Peter Espeut | It's both sexist and classist
Yes, our education system is classist, as the headlines screamed last week, but it is also sexist, which does not get nearly enough airplay.
The Jamaican colonial state, grounded in plantation agricul-ture, designed an education system to suit itself. All classes, races and genders were to receive something, but equality of quality was never the intention.
When Jamaica's first Education Act was debated in the Jamaica House of Assembly, one assemblyman made this very revealing statement: "Emancipation has removed the whip; we must now control their minds through education."
Since Jamaican estates could not operate without labour, the planter-controlled Assembly put strategies in place to ensure that the former slaves stayed on the sugar plantations and coffee estates to work. Educated men and women would not work as manual labourers, and so an "education system" had to be put in place that would focus on "manual training" rather than academic pursuits, and which would focus on the virtues of obedience and respect, which would produce a docile and compliant working class.
And it worked to a point, but the non-conformist missionaries established dozens of free villages with schools attached to their churches, and many former slaves became peasant farmers on their own land.
At the same time, the children of the merchants, planters, overseers, and clergy were schooled overseas or in local private schools that charged fees, which denied access to children of other classes. For more than a century, Jamaica has operated two education systems side by side - one privately funded and the other government-run - with their grossly unequal resources, facilities and outcomes.
Same colonial vision
Jamaica's two major political parties - both born in the colonial era - had as their goal the replacement of British colonial administrators with themselves. Britain was only too happy to oblige, yet it is clear that the largely brown colonial elite that assumed management of the Jamaican State were possessed much with the same colonial vision of their former masters.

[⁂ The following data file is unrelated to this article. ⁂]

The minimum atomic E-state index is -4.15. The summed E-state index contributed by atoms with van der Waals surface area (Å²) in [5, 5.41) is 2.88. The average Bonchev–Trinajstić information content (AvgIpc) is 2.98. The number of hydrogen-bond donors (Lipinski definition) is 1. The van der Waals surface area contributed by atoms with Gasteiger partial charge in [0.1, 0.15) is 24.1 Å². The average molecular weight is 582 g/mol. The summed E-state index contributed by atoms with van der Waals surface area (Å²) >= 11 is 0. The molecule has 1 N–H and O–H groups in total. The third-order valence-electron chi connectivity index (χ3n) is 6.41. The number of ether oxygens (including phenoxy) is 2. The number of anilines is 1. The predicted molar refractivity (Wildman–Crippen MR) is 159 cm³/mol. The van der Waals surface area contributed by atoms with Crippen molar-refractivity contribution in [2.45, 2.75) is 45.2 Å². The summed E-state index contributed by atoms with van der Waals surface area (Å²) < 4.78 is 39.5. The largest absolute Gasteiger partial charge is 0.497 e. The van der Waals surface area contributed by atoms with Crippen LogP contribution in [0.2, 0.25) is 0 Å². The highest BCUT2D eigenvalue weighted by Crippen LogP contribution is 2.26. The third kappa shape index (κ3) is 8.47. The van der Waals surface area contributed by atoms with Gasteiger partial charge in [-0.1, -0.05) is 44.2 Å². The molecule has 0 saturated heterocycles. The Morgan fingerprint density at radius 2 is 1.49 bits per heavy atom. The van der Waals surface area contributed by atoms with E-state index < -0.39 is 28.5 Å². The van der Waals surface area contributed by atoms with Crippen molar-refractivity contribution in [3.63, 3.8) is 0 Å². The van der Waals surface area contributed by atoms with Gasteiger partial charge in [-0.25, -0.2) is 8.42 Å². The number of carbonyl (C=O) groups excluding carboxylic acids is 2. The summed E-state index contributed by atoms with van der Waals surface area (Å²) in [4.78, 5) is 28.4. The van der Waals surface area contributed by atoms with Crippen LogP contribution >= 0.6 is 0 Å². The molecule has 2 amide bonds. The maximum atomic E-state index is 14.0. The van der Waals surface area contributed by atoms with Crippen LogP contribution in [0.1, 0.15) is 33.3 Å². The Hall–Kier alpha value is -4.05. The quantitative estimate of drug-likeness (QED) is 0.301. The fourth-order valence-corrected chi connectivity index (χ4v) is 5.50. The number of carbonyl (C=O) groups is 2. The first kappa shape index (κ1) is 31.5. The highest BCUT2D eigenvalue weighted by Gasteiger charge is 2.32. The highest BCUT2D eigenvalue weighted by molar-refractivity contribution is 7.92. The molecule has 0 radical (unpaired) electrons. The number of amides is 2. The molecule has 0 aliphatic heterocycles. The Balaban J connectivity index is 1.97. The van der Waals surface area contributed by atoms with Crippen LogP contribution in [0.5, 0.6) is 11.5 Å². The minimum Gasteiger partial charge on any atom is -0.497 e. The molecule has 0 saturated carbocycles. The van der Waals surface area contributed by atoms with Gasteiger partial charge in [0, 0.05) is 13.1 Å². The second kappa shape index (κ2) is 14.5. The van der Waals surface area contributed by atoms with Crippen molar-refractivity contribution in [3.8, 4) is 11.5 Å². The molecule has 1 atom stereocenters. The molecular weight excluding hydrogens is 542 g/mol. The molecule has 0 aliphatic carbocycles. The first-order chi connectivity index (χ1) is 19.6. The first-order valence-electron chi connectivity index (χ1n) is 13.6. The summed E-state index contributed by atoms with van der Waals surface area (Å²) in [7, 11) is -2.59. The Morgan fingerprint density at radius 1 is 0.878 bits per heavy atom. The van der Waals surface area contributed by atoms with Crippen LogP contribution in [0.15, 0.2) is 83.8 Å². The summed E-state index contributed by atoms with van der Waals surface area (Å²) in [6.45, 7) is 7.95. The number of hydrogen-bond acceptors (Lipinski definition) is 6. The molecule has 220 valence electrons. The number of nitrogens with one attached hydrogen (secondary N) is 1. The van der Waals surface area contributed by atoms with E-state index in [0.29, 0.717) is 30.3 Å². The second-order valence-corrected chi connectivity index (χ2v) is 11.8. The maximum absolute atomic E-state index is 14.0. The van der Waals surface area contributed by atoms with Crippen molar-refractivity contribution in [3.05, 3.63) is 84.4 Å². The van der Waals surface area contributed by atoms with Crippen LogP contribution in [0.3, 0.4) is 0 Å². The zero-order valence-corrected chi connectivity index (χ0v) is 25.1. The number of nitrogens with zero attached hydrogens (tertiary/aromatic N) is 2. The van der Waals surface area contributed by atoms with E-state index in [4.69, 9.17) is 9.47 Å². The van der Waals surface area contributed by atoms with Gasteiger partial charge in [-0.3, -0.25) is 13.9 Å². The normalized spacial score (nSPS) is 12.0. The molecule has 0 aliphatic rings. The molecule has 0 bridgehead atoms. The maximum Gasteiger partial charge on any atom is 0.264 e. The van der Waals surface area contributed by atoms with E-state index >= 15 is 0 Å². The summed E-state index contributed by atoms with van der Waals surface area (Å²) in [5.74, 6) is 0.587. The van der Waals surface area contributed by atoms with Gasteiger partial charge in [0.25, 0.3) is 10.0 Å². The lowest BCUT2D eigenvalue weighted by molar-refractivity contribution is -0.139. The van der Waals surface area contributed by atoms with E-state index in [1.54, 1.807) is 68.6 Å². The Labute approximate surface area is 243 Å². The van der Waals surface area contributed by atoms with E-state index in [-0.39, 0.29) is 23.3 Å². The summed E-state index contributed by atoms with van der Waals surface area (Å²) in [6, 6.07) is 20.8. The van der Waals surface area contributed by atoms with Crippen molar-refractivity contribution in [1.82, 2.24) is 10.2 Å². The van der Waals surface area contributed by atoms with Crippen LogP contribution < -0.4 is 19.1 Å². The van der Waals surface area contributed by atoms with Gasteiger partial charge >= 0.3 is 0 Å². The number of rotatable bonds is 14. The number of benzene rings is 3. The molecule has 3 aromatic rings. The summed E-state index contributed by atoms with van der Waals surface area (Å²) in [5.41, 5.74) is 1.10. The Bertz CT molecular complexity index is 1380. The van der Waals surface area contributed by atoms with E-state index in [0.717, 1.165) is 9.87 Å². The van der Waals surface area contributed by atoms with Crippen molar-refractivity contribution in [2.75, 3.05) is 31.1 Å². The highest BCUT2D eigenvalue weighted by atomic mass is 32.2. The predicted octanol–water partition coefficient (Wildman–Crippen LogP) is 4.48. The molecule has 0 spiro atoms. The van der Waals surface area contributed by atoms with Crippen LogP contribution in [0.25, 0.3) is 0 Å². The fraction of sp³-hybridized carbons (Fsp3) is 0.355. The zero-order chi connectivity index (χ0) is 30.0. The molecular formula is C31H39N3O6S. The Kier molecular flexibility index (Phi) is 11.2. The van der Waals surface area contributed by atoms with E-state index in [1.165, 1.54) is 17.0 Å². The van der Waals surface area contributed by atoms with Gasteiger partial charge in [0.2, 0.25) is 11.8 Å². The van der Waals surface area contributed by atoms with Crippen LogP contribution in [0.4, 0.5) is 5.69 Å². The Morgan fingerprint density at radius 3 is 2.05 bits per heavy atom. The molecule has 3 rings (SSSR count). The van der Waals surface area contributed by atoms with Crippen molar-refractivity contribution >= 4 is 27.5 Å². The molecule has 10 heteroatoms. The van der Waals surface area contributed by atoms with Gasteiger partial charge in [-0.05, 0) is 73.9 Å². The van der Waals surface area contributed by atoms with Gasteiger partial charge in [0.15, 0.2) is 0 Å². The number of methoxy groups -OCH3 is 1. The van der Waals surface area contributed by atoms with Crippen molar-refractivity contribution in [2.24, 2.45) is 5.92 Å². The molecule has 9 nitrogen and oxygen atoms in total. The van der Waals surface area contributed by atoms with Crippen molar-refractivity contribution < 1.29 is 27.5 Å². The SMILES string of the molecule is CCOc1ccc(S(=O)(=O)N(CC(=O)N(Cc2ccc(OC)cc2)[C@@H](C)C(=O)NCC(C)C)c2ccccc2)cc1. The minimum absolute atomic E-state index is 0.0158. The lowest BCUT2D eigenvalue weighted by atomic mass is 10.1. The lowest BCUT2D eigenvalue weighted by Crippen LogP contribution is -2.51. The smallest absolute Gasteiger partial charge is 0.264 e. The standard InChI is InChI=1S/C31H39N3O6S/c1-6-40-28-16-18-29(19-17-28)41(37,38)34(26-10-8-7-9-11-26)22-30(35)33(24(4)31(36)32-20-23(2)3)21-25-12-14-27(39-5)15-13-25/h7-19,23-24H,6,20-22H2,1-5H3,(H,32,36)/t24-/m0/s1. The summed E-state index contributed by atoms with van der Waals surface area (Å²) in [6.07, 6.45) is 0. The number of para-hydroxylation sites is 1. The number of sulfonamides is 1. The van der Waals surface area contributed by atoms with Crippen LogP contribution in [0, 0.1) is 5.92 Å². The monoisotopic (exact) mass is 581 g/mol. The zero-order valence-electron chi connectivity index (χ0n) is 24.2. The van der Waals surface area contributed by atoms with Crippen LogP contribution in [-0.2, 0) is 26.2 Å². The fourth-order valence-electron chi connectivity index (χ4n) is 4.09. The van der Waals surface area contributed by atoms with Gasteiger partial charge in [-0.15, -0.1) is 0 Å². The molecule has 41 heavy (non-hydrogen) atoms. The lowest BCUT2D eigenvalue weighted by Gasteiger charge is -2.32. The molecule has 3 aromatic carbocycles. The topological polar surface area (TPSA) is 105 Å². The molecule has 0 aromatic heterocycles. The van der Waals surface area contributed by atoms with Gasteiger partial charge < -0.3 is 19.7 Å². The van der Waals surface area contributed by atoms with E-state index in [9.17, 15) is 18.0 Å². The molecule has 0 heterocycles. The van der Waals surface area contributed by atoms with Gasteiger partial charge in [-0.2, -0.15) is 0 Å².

More than half a century after Independence, we have not found any major crop to replace the colonial-era sugar, bananas and coffee, and we have not much mechanised our agriculture since the bad old days, while the international marketplace for those crops has changed. We still need a large unskilled manual labour force, and we have maintained the same education system designed by the labour-hungry slave-owning planter class.
We have tinkered here and there. We have incorporated many of the private high schools into the public-school system by offering them grants-in-aid. Despite accepting most of their intake from a filtering examination, these have remained largely elite in class composition and performance.
Looking at the 2017 rankings calculated by local think tank Educate Jamaica, only one government-owned-and-operated high school ranks in the top 10 (the Montego Bay High School for Girls, founded in 1935), and only one other falls in the top 20 (Belmont Academy - a new high school in Westmoreland, founded in 2009). Thirteen of the top 20 are church schools, and five are owned and operated by trusts founded more than 150 years ago.
In this Education Week 2017, the PNP and the JLP need to reflect on why, over the last 50 years since the departure of our colonial masters, they have not been able to even approach the quality of church and trust schools.
Of interest also is that in the top 10, seven are all-girl schools (as are 11 of the top 20; only one school in the top 20 is an all-boy school (eight are co-ed).
Part of this is because we have more high schools for girls (14) than boys (7), which is discriminatory, and many of the co-ed high schools have more places for girls than boys (some by two-to-one). This is because educating boys reduces the agricultural labour force, resulting in fewer men to cut cane and weed bananas. Since Indepen-dence, we have continued with the same plantation-era colonial education policies.
In the almost 25 years that I have been writing this column, I have argued that Jamaica's education system is sexist, with overt discrimination against boys. For decades, psychologists have known and taught that, on average, girls mature faster (conceptually) than boys, until about age 17, when the boys catch up.
Placing the filtering examina-tion at age 11 is unfair to boys, as the girls will always do better on average. And putting boys and girls together at grades seven to 11 is discriminatory against boys because the girls will run circles around them and demoralise them.
Yes, our education system is classist and sexist. We have known this for decades. But when are we going to start doing something about it!
- Peter Espeut is a sociologist and Roman Catholic deacon. Email feedback to email@example.com.